North Carolina’s Broad Tax Cut

A recent study of North Carolina’s 2013 tax reform from the John Locke Foundation finds that the average household at every income level will pay lower state taxes in 2014 and beyond than they would otherwise have paid.  This supports findings of the NC General Assembly’s fiscal research staff that most households will pay less.

With the 2013 tax cuts, every North Carolinian sees a reduction in their personal income rate, which goes to a flat rate – 5.8% in 2014; 5.75% in 2015.  Low and middle income households get a $300 Million tax cut.

With the 2011 sales tax rate decline (from 5.75% to 4.75%), households earning less than $100,00 a year have seen $400 Million savings per year while those making more than $100k have seen $178 M savings per year. In other words, those with lower incomes got more than twice as much benefit as those with higher incomes. It is interesting to note that Republicans pushed for the sales tax reduction while Democrats fought tooth and nail to keep the 5.75% rate in place.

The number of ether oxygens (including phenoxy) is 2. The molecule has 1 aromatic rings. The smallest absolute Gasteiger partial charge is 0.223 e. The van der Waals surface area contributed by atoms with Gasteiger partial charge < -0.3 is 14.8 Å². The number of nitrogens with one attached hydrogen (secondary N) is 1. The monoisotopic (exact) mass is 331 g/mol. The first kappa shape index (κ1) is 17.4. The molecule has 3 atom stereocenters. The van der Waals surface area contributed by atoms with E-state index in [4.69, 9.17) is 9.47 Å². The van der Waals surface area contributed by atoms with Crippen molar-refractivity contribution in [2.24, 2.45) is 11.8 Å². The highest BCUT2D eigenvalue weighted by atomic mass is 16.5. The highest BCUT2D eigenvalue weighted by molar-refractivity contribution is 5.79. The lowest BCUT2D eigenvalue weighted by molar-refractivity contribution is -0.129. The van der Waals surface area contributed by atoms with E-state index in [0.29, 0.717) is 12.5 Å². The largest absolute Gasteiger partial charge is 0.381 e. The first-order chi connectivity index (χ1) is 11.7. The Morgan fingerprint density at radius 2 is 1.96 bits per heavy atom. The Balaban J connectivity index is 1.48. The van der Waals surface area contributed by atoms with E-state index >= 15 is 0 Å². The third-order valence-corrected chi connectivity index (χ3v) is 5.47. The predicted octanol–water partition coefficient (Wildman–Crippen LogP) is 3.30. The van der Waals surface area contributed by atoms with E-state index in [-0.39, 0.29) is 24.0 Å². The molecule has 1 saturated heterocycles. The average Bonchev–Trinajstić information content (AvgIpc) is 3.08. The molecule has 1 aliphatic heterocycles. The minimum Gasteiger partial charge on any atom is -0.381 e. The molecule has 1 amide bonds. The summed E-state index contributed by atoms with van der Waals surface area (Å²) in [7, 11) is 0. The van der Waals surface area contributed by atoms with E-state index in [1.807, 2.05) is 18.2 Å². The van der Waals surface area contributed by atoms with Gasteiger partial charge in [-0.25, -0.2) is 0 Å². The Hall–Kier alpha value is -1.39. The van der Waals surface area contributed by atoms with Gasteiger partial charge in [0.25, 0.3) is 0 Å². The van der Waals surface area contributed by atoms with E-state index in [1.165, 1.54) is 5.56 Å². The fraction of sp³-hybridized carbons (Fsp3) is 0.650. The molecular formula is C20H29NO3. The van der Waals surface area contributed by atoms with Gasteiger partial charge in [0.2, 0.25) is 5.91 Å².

Combining the 2011 and 2013 tax changes. Low and middle-income earners will see $682 Million in tax savings every year.

As with any tax cut, those who earn more and spend more will realize greater savings.  At the low end, those earning $12,500 a year will see a tax cut of $135 while at the high end of $288,000 income earners will see a tax cut of $3,600 – both about a one percent cut.  The savings across all income groups range from one-half to one-percent.

In the aggregate, every income group from the lowest to the highest will end up with lower bills at the cash register and enjoy increased take-home pay.

Although there may be a few outliers who will see increases in their total tax bill, empirical research tells us the overall impact to the economy will make North Carolina a more attractive haven for investors and job-creators, spurring economic growth, ensuring long term fiscal viability and benefiting every North Carolinian.

You can find the JLF report, Tax Cuts for All here:
And John Hood explains how NC Got Broad Tax Cut here :


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